In essence, the goal of all the Tareeqahs is one and the same, namely to cure spiritual maladies of the heart, elevate the spiritual status and ultimately gain closeness to Allah (Subhaanahu Wa Ta’aalaa); the dissimilarities of the various Tareeqahs mainly revolve around the difference of approach towards achieving this objective. Some Tareeqahs implement one set of spiritual exercises whilst other Tareeqahs implement a different set of exercises. Some differences in spiritual exercises stem from the differences of the Mazaahib of the Shuyookh of each Tareeqah. Considering the fact that the Shuyookh of Tasawwuf adhere strictly to the letter of the law, each Tareeqah will differ in exercises of Zikr as well. This will be discussed later. At present, it should suffice to understand that this science pertains to the abstract metaphysical internal element of the soul, thus there exists many seemingly unusual practices and exercises prescribed by the Shuyookh to address such matters. These exercises were implemented to kindle the burning love of Allah (Subhaanahu Wa Ta’aalaa) in the heart cleansing it from the rust caused by the passions of the ephemeral Dunya (Woeld) and all that towards which the lower self calls. Zikr is the nourishment and sustenance of the soul. Just as there are various types of food with varying nutritional benefits, similarly, the various types of Zikr prescribed by the Shuyookh affect the spirit of a person in diverse ways. The field of Tasawwuf is usually likened to the field of medicine. Throughout history, man has discovered cures to various physical maladies, so to have the Shuyookh, the spiritual doctors, discovered cures for spiritual maladies. Some of the practices and cures are mentioned in the Quraan, some in the Ahaadeeth, and others have been discovered through the institution of Tajrubah (personal experience). Generation after generation, the Shuyookh of Tasawwuf have dedicated their lives to this field, therefore, they know the effects of various Azkaar upon the heart and soul. To those unfamiliar with Tasawwuf, such exercises may seem extremely peculiar and unusual. It is understandable for people to feel uncomfortable and queasy during their first experience with such exercises. However, to repel this discomfort, one should bear in mind that the Shuyookh don’t claim that these Azkaar and spiritual exercises are new forms of worship where it would be classified as an innovation (Bid‘ah) in Deen (Religion). Only those bereft of the understanding of Fiqh and the subtleties of Deen make such professions. These spiritual prescriptions should be seen and regarded as a form of treatment (Tadaawi) for the sicknesses of the heart. Just as the physical body must be put through certain therapeutic exercises for the benefit and rejuvenation of the body, so to do the Shuyookh put the spiritual patient under various exercises to strengthen and treat the soul.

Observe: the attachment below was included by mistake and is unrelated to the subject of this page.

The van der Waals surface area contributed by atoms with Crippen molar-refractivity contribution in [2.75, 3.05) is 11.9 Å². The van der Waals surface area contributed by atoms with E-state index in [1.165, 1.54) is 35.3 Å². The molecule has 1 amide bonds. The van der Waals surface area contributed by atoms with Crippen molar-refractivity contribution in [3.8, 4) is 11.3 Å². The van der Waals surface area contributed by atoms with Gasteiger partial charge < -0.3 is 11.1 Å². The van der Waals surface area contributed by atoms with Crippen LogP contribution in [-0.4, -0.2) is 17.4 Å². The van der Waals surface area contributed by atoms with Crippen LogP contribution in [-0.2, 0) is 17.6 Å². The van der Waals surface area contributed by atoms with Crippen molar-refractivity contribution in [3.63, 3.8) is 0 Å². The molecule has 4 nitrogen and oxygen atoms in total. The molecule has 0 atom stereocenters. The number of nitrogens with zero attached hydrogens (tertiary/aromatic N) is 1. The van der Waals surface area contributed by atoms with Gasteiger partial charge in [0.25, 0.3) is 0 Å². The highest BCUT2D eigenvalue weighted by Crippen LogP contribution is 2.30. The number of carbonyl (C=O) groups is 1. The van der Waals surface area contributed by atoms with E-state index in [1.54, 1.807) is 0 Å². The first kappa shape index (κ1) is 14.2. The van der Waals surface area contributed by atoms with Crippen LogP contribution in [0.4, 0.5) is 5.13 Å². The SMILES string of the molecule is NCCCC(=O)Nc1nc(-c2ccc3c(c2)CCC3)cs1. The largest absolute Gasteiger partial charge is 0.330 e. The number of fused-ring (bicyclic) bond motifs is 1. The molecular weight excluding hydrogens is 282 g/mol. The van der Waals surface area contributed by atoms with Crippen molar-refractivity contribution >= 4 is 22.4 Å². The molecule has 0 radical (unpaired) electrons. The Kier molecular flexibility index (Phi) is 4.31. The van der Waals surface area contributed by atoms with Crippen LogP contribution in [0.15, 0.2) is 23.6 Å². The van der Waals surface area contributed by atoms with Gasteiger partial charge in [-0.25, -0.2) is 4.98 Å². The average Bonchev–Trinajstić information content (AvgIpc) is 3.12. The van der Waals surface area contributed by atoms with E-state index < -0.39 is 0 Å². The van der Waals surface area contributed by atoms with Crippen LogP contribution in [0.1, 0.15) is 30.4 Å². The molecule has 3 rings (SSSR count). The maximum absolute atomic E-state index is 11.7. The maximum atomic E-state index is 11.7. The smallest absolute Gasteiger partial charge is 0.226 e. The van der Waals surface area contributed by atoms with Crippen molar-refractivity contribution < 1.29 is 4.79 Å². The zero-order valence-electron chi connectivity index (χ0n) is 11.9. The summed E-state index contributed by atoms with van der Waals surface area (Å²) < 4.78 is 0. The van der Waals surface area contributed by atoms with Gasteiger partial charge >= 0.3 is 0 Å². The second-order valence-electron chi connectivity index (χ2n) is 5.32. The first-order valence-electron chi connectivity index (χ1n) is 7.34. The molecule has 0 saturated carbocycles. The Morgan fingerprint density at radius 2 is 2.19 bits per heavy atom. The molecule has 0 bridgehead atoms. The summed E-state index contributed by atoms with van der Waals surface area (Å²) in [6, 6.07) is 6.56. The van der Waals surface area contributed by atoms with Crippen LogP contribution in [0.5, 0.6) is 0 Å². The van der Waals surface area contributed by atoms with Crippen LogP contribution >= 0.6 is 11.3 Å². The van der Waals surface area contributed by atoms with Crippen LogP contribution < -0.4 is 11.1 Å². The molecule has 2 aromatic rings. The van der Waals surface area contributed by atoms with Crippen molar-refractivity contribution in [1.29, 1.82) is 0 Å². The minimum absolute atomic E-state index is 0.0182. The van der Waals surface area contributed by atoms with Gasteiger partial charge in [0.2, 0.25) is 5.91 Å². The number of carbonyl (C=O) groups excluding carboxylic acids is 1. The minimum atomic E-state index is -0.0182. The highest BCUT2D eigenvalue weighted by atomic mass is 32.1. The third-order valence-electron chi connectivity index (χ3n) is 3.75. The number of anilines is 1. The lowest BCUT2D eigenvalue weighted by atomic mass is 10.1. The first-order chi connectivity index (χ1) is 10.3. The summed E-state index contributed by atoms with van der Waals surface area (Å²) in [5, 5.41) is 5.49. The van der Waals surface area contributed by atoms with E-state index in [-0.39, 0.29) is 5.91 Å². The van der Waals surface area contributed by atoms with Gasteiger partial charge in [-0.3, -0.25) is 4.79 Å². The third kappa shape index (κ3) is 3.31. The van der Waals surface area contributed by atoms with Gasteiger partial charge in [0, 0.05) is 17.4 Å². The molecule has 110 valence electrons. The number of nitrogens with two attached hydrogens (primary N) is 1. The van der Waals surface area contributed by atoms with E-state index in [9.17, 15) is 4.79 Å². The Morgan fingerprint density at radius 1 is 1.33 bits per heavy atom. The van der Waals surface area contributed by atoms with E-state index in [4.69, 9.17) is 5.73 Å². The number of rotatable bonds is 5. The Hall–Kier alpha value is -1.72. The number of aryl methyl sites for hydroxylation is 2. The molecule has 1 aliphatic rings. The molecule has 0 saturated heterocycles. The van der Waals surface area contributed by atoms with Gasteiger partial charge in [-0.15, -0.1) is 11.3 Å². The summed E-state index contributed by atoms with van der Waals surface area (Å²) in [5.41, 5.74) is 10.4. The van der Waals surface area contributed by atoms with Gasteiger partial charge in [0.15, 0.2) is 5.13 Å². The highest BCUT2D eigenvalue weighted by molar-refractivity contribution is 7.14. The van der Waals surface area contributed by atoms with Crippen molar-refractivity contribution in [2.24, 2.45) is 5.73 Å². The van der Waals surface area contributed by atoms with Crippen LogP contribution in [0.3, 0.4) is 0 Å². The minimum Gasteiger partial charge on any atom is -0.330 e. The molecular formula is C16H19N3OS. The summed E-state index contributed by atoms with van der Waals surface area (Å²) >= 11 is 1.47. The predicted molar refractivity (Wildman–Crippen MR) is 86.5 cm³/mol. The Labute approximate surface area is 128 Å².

To give you some examples of such exercises, the famous Hadeeth of the Prophet (SallAllaho Alaihe WaSallam) describes the various stages of a believer, from Islam, to Imaan to Ihsaan.